Hard to believe, but it was a year ago today that Susan received her transplant. For those fond of strolling down Memory Lane, I have dug into the archives to append the blog from that day (see below). As for today, here's how things stand:
Susan was to have gone to Boston yesterday for a liver biopsy, among other things, but she "called in sick" with a sore throat, so those procedures were postponed. By last night she was feeling better and today Susan and Bob drove up for her scheduled appointment with Dr. Soiffer. Her consultation came after the usual round of vital-signs-taking and blood tests, all the results of which are not yet available, but based upon what Soiffer did see, he pronounced her "doing very well at this point," especially given her rocky history over the past year.
To be more specific: those test results that were available by this afternoon were all good, including those that indicate how the liver is doing (e.g., bilirubin). The liver, as a potential locus for GVHD, has been, you'll remember, an ongoing concern, with a secondary manifestation of severe ascites. One of the rationales for the liver biopsy scheduled for yesterday was continuing ascites. I'm delighted to report that the ascites is now so diminished that Soiffer doesn't see a need for the liver biopsy.
The most interesting aspect of the day was the spate of re-vaccinations which Susan needed to have administered. A year ago, when she lost her marrow, she lost her vaccine-provided immunities. Today, like an infant, she was at the point where she was ready for her standard set of childhood vaccinations. Happy Anniversary and Happy Birthday, Susan!
As those of you who have had recent contact with Susan outside of this blog will know, after what seemed an interminable period of halting and uncertain progress, with two fair-to-good days followed by a really Y**** day, Susan has strung together an impressive number of good days. While she appears painfully thin, or fashionably slender, she has actually gained back 4 pounds recently and is now eating with a pretty good appetite. Woohoo! It's a far cry from cheering when she managed to down half of a grilled cheese sandwich.
The one year mark is often thought of as a watershed (informally, of course, as there's no clinical, or magical, boundary that separates day 364 from 366). But transplant patients who make it this far are seen as moving into clearer, less dangerous waters. No guarantees (when ever are there) but the progress is indisputable.
We'll wait, of course, for the remaining test results, but absent surprises, Susan's free to cruise along unmonitored until her next DFCI visit on July 9th. Until then . . .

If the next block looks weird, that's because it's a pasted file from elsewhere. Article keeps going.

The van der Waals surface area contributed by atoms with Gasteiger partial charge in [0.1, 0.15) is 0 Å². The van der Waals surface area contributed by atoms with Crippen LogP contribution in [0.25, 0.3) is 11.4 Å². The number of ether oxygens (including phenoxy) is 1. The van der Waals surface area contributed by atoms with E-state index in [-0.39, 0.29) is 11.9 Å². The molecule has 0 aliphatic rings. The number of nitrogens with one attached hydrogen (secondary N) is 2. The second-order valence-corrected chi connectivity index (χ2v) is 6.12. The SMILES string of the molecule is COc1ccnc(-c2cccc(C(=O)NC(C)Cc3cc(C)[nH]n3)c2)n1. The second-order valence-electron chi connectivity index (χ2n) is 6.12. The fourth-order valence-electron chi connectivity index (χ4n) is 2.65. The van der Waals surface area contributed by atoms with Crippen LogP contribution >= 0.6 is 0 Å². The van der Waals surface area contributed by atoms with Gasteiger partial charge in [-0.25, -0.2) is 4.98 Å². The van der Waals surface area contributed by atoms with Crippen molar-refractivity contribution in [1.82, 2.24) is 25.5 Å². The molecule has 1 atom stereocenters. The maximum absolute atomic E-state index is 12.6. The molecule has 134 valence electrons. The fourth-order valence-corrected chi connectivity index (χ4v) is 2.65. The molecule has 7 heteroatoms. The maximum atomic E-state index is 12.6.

Tuesday, June 2, 2009
The donor stem cell's, now Susan's (top)
Susan and Nurse Karen doing nothing (left)
The deed is done. The infusion began at approximately 10:15 today and was finished about an hour and a half later - turned out to be briefer than expected. And yes, for the major inflection point in Susan's disease, it was an underwhelming event. Nurse Karen simply hooked up the bag with the stem cells (the red bag in the picture above) and that was it. No drumrolls, no fireworks display, just a steady drip like any other coming from a bag through an IV line. If Susan did not know it was happening, she wouldn't have been able to tell.
Susan's team of 5 doctors came in at one point during the procedure, nodded sagely, clucked a bit, squabbled mildly and made up (just to show they were on the job), and then left without doing anything or offering any useful information or advice. Dr. Soifer (Susan's lead transplant specialist) stopped in a bit later to say hello and said everything was looking good.
Susan has no appetite but Nurse Karen says that's par for the course. I'll continue to nag her about her applesauce and fluids. Otherwise, she definitely looks better than she did yesterday and feels somewhat better - if she were eating and drinking, she'd feel better still, but that's a fine balancing act between nutrition and nausea.
Susan's room is a little like Grand Central - people are constantly popping in and out. In just the past hour we've had Nurse Karen bearing ice chips, Carol the Patient Care Coordinator with documents to sign, and Tammy the Social Worker for no discernible reason, but she was very sweet and she did leave her card.
And finally, Susan says "Hi. I'm glad it's over, but the real part is just starting." Couldn't coax more of a statement from her for the record at this point, but she says she may have more to say later, so stay tuned.